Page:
Chair Amie

For a writer of historical(-ish) fiction, one of the joys of research has been collecting prints from (and when I can find them, full editions of) an early 19th century English publication called the Repository of Arts and Literature, Commerce, Manufactures, Fashions, and Politics, published by one Rudolf Ackermann between 1809 and 1829…and usually known for short as Ackermann’s Repository. A number of prints were included in each issue, detailing everything from fashions to famous houses and locations to furniture and other items of British manufacture…some of which are quite wonderful. In the “wonderful” category, here, for your viewing pleasure, is Pocock’s Reclining Patent Chair, from the March 1813 issue.

The accompanying text reads: Our engraving this month represents an elegant fashionable fauteuil chair, upon Messrs. Pocock’s patent reclining principle, to incline the back to any position, with double reclining footstools, which slide from under the chair to extend it when the back is reclined to the length of a couch. A reading-desk is attached to the side, and contrived to swing round in front of the chair. The whole is designed with classical taste, in the present improved fashion of modern furniture, by the ingenious inventors, Messrs. Pocock’s, of Southampton-street, Covent-Garden.

I did a little research, and it seems that the Pocock company specialized in furniture for invalids. But in this case they put their know-how into a more mainstream piece of furniture…and oh, what a piece!

The foot rest is retractable, probably tied in to the mechanism that reclines the back, so that the chair doesn’t necessarily take up all that much space…but the ornamentation! Those winged, pot-bellied lions in front are adorable…and the swiveling reading lectern (with attached oil lamp, it appears) is a delight–if a tad precarious-looking, perched as it is on the serpent’s coils. I wonder if any of these were actually built and sold by Messrs. Pocock?

Well, I know what I want for my birthday this year. 😉




Chair Amie — 7 Comments

  1. Ah — Victorian Gothic revival design united with design for the invalid or languid scholar.

    The piece doesn ‘t look all that comfortable does it?

    Our house’s den on MD’s Eastern Shore came stocked with a monster couch with that same leather flocking, and it was impossible to actually sit on. It was slippery, unyielding at all the wrong angles, and moreover one was swallowed, making it impossible to actually, you know sit.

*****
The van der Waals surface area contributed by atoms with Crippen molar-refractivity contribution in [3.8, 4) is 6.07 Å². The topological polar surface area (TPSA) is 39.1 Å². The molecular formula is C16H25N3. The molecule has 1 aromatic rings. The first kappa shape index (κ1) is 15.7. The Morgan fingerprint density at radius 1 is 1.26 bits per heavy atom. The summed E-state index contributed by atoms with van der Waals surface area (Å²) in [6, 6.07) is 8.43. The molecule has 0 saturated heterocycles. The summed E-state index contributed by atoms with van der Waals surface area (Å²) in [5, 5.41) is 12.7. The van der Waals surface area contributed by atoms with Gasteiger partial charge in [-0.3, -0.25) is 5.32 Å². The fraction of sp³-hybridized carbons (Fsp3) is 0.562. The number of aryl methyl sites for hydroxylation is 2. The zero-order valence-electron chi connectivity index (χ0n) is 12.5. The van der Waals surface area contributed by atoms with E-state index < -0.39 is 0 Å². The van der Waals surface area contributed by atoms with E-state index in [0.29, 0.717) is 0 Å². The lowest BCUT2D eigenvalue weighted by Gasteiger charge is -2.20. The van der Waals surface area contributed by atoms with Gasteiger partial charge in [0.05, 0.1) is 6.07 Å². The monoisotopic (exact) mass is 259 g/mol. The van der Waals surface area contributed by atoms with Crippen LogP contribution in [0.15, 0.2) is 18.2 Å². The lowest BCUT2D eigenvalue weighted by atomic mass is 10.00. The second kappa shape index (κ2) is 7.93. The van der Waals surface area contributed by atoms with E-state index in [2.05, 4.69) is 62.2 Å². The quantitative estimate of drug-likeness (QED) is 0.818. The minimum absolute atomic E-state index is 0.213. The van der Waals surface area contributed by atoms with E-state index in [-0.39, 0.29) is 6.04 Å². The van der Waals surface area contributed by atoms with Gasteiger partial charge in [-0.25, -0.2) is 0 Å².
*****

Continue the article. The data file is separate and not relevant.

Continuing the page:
2. Ha! This kind of upholstery not only swallows and / or throws off users, it does the same with blankets, afghans, etc. — in my experience. But all smooth leather upholstery may not be the same, surely?

    • Meaning just my experience with old tuftedsofas in my grandmother’s basement, to what was in the attic, to that really smooth, but still tufted leather one in C’town. What they all had in common was unyielding stuffing within the ‘tufts’ — which in the 19th century often was horse hair. Tufted furniture of these days is different, as we see in car seats, for instance.

  3. This is actually pre-Victorian, perhaps more influenced by the Napoleonic passion for classical imagery than the Gothic (which would be making an appearance in Ackermann’s furniture prints shortly.) I wonder if any of these were ever actually made–the furniture and fashion images in Ackermann’s were often more representations of good (read “fashionable”) taste than of physical items.

    Even so, I STILL want one.

    • O my! Yah, that Egyptian excursion of Napoleon’s set the realm of design agog . so-called Egyptian Revival. The French interpretation was often delightful — light and airy — but it too could lead to that weighed-down dream of monumental that I, correctly or not, tend to associate with the more tasteless cohorts of mid-Victoriana, when, after the final and decisive defeat of France, Britain became undisputed global empire of the age.